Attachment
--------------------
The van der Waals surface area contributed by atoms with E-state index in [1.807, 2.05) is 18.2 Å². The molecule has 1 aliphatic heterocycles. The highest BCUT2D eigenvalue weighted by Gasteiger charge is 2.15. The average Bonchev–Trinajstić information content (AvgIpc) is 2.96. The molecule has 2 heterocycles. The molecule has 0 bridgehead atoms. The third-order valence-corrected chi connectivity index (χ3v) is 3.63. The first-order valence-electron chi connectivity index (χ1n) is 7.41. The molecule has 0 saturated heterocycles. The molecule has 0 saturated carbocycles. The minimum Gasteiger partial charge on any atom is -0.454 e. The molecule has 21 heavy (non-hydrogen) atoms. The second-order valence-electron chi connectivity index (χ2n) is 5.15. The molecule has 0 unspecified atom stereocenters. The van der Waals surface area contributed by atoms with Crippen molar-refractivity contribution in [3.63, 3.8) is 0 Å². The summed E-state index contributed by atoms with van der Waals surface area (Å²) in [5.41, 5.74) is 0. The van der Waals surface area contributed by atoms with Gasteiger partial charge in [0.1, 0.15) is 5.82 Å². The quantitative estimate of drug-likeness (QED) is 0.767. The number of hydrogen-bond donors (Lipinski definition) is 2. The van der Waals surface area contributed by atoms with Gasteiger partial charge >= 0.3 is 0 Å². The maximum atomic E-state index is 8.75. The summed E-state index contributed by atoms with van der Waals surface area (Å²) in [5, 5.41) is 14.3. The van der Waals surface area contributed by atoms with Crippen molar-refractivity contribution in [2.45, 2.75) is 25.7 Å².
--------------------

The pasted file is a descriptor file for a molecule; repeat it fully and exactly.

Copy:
The van der Waals surface area contributed by atoms with E-state index in [1.807, 2.05) is 18.2 Å². The molecule has 1 aliphatic heterocycles. The highest BCUT2D eigenvalue weighted by Gasteiger charge is 2.15. The average Bonchev–Trinajstić information content (AvgIpc) is 2.96. The molecule has 2 heterocycles. The molecule has 0 bridgehead atoms. The third-order valence-corrected chi connectivity index (χ3v) is 3.63. The first-order valence-electron chi connectivity index (χ1n) is 7.41. The molecule has 0 saturated heterocycles. The molecule has 0 saturated carbocycles. The minimum Gasteiger partial charge on any atom is -0.454 e. The molecule has 21 heavy (non-hydrogen) atoms. The second-order valence-electron chi connectivity index (χ2n) is 5.15. The molecule has 0 unspecified atom stereocenters. The van der Waals surface area contributed by atoms with Crippen molar-refractivity contribution in [3.63, 3.8) is 0 Å². The summed E-state index contributed by atoms with van der Waals surface area (Å²) in [5.41, 5.74) is 0. The van der Waals surface area contributed by atoms with Gasteiger partial charge in [0.1, 0.15) is 5.82 Å². The quantitative estimate of drug-likeness (QED) is 0.767. The number of hydrogen-bond donors (Lipinski definition) is 2. The van der Waals surface area contributed by atoms with Gasteiger partial charge >= 0.3 is 0 Å². The maximum atomic E-state index is 8.75. The summed E-state index contributed by atoms with van der Waals surface area (Å²) in [5, 5.41) is 14.3. The van der Waals surface area contributed by atoms with Crippen molar-refractivity contribution in [2.45, 2.75) is 25.7 Å².